It's summertime here in Georgia and you know what that means...!!
Peaches! These came from my tree and I can't possibly eat them all! What better way to preserve that peachy goodness than to make peach butter?
Start by peeling and pitting about 5 lbs of peaches.
There are a couple of different ways to go about peeling a peach. Some people use the "blanch and peel" method, but I've never been able to get it to work properly.
If you want more info on that method, Google "How to peel a peach" cause I suck at it.
It might not be popular, but I find that you can't beat the humble vegetable peeler. You do not want to spend hours blanching and peeling 5 lbs of peaches. Trust me on this.
Ever wondered what the inside of a peach stone looked like? One GIANT peach seed! I just thought this was really cool and had to share.
Watch out for larvae. Probably not a problem if you buy them from a store or even a Farmer's Market, but these came from a tree in my backyard. Just be aware if you pick your own...
In the words of Alton Brown, that is NOT good eats. Some people will cut out the larvae and the brown flesh and still use what's good. I don't. This peach will feed the birds (or the wasps...).
Cut up your peeled, pitted peaches into large chunks.
Toss into a large pot. Add 1 cup of water and 2 cups of sugar.
Bring to a boil then reduce heat to medium and allow to cook at a low boil for about 20 minutes. Stir periodically to make sure none of your peaches stick to the bottom.
When your peaches are all soft and mushy, they're done. Remove from heat or just turn off the stove eye if you're using gas.
Time to break out that stick blender you bought and then realized you didn't really need because you all ready had food processing equipment.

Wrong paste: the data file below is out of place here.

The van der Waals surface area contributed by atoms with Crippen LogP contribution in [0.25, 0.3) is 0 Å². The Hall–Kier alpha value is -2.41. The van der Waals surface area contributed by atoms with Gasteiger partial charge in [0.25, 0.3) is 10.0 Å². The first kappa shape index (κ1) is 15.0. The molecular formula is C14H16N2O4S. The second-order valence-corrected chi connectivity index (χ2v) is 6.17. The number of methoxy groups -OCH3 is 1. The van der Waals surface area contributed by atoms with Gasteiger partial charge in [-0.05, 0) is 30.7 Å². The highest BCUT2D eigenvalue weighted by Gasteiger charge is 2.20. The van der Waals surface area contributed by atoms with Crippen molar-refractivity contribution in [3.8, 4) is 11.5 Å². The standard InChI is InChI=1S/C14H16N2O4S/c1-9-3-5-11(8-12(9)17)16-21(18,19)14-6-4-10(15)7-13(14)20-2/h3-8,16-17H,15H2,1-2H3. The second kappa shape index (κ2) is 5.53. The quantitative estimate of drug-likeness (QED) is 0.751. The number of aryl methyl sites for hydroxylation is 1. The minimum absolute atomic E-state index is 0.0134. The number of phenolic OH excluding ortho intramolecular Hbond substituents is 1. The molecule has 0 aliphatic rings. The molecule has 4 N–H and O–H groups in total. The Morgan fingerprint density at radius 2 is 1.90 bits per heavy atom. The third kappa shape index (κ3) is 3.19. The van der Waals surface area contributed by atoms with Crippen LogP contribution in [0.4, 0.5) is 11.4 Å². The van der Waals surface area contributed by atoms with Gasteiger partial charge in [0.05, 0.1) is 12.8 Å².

What? No one else did that? If you don't own a stick blender, dump the whole mess into a food processor or regular blender. Don't be hasty with this step. You don't want lumps (or maybe you do...)
Warning: This stuff at this point is hot. And sticky. This, in general, is a bad combination. Be careful.
You want a smooth consistency with no lumps.
At this point, you can add your cinnamon and vanilla. Or you can continue on without it. Either way, this is good stuff. Plain peach butter tastes like summer.
I added cinnamon to mine. Return your pureed peaches to the stove and bring to a simmer on low for 30-45 minutes. You must stir frequently to prevent burning. Don't even bother leaving the kitchen.
The amount of time you simmer will depend on the water content of your peaches. More water=more cooking time. Set a timer. If your peaches are really watery, you might require an hour.
What do you do when you're trapped next to the stove for 30 minutes? Catch up on Downton Abbey!
As the water evaporates, your peaches will thicken and the bubbles in your pot will become very gloopy. The mixture will reduce down significantly.
If you notice some lumps you missed, you can purée a little further with your stick blender or pick them out. Some people leave them. I usually find one piece of peach I missed.
This makes enough for about four and a-half 8 oz. Mason jars of peach butter. Ladle your peach butter into jars and process to seal.
Use on toast, bagels, ice cream, peanut butter and jelly sandwiches...the list is pretty endless.